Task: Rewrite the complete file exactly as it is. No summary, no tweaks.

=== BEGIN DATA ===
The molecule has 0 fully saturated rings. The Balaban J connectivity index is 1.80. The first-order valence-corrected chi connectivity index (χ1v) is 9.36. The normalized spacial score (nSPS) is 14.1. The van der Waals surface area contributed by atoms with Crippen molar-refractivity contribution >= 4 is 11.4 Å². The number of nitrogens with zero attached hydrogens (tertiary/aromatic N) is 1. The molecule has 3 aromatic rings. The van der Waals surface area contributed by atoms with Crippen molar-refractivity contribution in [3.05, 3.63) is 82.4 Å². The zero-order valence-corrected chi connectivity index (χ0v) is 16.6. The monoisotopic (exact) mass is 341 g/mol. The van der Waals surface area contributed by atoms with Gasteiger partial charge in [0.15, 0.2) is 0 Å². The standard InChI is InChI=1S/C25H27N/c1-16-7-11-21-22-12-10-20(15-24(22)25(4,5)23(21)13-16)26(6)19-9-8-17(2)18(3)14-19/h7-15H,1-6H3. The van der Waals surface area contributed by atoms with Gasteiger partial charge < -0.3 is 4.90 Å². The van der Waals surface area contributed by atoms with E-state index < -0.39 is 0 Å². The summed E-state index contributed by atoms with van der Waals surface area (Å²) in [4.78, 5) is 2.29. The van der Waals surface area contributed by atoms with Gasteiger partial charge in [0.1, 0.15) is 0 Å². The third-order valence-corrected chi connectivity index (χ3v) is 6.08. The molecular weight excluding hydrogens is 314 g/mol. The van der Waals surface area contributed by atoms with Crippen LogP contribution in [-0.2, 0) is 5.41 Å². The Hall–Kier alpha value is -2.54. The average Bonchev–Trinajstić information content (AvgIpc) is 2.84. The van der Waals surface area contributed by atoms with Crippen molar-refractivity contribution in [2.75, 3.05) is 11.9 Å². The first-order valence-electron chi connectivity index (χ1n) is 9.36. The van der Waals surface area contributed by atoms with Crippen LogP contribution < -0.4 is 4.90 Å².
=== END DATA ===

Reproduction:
The molecule has 0 fully saturated rings. The Balaban J connectivity index is 1.80. The first-order valence-corrected chi connectivity index (χ1v) is 9.36. The normalized spacial score (nSPS) is 14.1. The van der Waals surface area contributed by atoms with Crippen molar-refractivity contribution >= 4 is 11.4 Å². The number of nitrogens with zero attached hydrogens (tertiary/aromatic N) is 1. The molecule has 3 aromatic rings. The van der Waals surface area contributed by atoms with Crippen molar-refractivity contribution in [3.05, 3.63) is 82.4 Å². The zero-order valence-corrected chi connectivity index (χ0v) is 16.6. The monoisotopic (exact) mass is 341 g/mol. The van der Waals surface area contributed by atoms with Gasteiger partial charge in [0.15, 0.2) is 0 Å². The standard InChI is InChI=1S/C25H27N/c1-16-7-11-21-22-12-10-20(15-24(22)25(4,5)23(21)13-16)26(6)19-9-8-17(2)18(3)14-19/h7-15H,1-6H3. The van der Waals surface area contributed by atoms with Gasteiger partial charge < -0.3 is 4.90 Å². The van der Waals surface area contributed by atoms with E-state index < -0.39 is 0 Å². The summed E-state index contributed by atoms with van der Waals surface area (Å²) in [4.78, 5) is 2.29. The van der Waals surface area contributed by atoms with Gasteiger partial charge in [0.1, 0.15) is 0 Å². The third-order valence-corrected chi connectivity index (χ3v) is 6.08. The molecular weight excluding hydrogens is 314 g/mol. The van der Waals surface area contributed by atoms with Crippen LogP contribution in [-0.2, 0) is 5.41 Å². The Hall–Kier alpha value is -2.54. The average Bonchev–Trinajstić information content (AvgIpc) is 2.84. The van der Waals surface area contributed by atoms with Crippen molar-refractivity contribution in [2.75, 3.05) is 11.9 Å². The first-order valence-electron chi connectivity index (χ1n) is 9.36. The van der Waals surface area contributed by atoms with Crippen LogP contribution < -0.4 is 4.90 Å².